I love games, and how tactical decisions affect the outcome of a scenario. Creating or experiencing a great story makes me tick, so it is to no surprise that storygames had me at hello. On top of that, I had always drawing stuff, creating and dreaming up things, so tinkering with my roleplaying games as a kid early became a passion. I was always pondering on what type of secrets would get players going. What mechanism would serve the secret best? Stuff like that.
When I’m not doing design during the daytime, I’m doing game design in the evenings. In the last few years, I have traversed from playing and hacking traditional tabletop games, to designing storygames, especially since I ran into The Gauntlet and started to play online with them. The joy of allowing the story to become the center of attention, and instead let the mechanics to support it, was almost like a revelation to me. Storygames just fit my taste of how to run games. Before delving into game design, I always hacked the games we bought and played, made my versions of them. There were still one or two mechanisms that bothered me or one that branded the game, so everything was about that specific mechanism. I always wanted to move from that, and focus more on the things that mattered to me. Like the story, the investments characters do in the world around them, and the nuances in their development.
Today my designs are mostly built on or influenced and inspired by mechanisms…
Games Powered by the Apocalypse, or PbtA, is a game framework built on the mechanics of Vincent and Meguay Baker’s story game Apocalypse World. The framework has established itself as one of the more important platforms for indie games today, regarding influencing other game designers, and has become the foundation of hundreds and hundreds of published story games.
Forged in the Dark is the label for the game engine created by John Harper and used for his game Blades in the Dark. While it is considered to be a game heavily influenced by mechanics from Apocalypse World and thereby making it a game Powered by the Apocalypse or PbtA, it is redesigned from the ground up and has thereby often seen as a stand-alone product.
Fate Core and Fate Accelerated are roleplaying game engines created by Bill Hicks and Rob Donoghue. The system is known for using the fudge dice and aspects of the world. Between 2009 and 2016 I developed Fate of the Remnants, a dark fantasy game about survivors of a cataclysmic event and the war that ensued, and Fate Core used as the rules for it. Fate of the Remnants was discontinued in 2016.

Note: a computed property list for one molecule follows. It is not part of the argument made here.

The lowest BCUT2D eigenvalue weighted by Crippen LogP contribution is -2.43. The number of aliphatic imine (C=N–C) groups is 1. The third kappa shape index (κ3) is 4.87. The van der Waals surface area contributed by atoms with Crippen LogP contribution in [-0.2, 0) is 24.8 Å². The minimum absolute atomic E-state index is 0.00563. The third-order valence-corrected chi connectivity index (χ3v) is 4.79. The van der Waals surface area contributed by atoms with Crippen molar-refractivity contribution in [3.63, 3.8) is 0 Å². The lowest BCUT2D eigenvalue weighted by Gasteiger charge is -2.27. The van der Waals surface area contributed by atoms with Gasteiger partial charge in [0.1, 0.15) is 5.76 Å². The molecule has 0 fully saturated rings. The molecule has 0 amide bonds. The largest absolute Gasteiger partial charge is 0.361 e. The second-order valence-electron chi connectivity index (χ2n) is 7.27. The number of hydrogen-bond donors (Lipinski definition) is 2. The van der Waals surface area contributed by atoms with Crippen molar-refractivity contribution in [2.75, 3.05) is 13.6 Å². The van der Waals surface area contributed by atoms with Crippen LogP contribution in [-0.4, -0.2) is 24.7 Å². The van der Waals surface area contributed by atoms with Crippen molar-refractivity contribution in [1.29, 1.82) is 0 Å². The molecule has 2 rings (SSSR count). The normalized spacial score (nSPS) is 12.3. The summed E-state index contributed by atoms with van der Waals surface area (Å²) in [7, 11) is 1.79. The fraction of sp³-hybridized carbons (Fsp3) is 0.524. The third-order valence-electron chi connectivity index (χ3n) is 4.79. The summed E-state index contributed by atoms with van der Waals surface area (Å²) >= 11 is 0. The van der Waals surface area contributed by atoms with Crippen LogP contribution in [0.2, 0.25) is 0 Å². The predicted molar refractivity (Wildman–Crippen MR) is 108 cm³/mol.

Powered, Forged, Inspired, or Influenced by…
So, what does that mean? It is my full conviction that design needs iterations to bloom fully. By tapping into the inspiring work of others and collaborate on projects, I supercharge my creativity and productivity. I love what the above creators have done for the gaming community, and what their work has made possible. By being powered, forged, inspired, and influenced by something, it’s possible to draw upon the full power they have accumulated over all their iterations and collaborations. And that is just fucking awesome.
For me, it comes down to a few things; first of all, the PbtA framework, or Powered by the Apocalypse, is a very well-tested and proven foundation to design games on. Second, games powered by the apocalypse have a beautiful failing forward mechanism that allows failing to be cool, it creates a middle-ground where success also can create complexity and danger, and it deliberately distributes the narration between players and the gamemaster in these situations. Finally, it is easily adapted, with only a few mechanical aspects you need to consider. With it, you can add or hook in functions that meld really easily into the basics of it.
The FitD engine, or Forged in the Dark, evolved from the PbtA framework but was created more granular and team-oriented. While the mechanics are really tight and well designed, they are a bit too complex for my taste. What I truly enjoy is the simplified dice pool that is just so elegant, and pips instead of numeric modifiers. A small thing, but it makes all the difference for me.
Fate was the first story game I ran into, sometime 2012 I think. It made character creation fun again to me. Quick, vivid, and intuitive. Even though I loved how it dealt with descriptive aspects of the world, the rules didn’t stay with me. I built a game around it but almost burned myself out in the process. It didn’t turn out the way I wanted, but I learned a lot.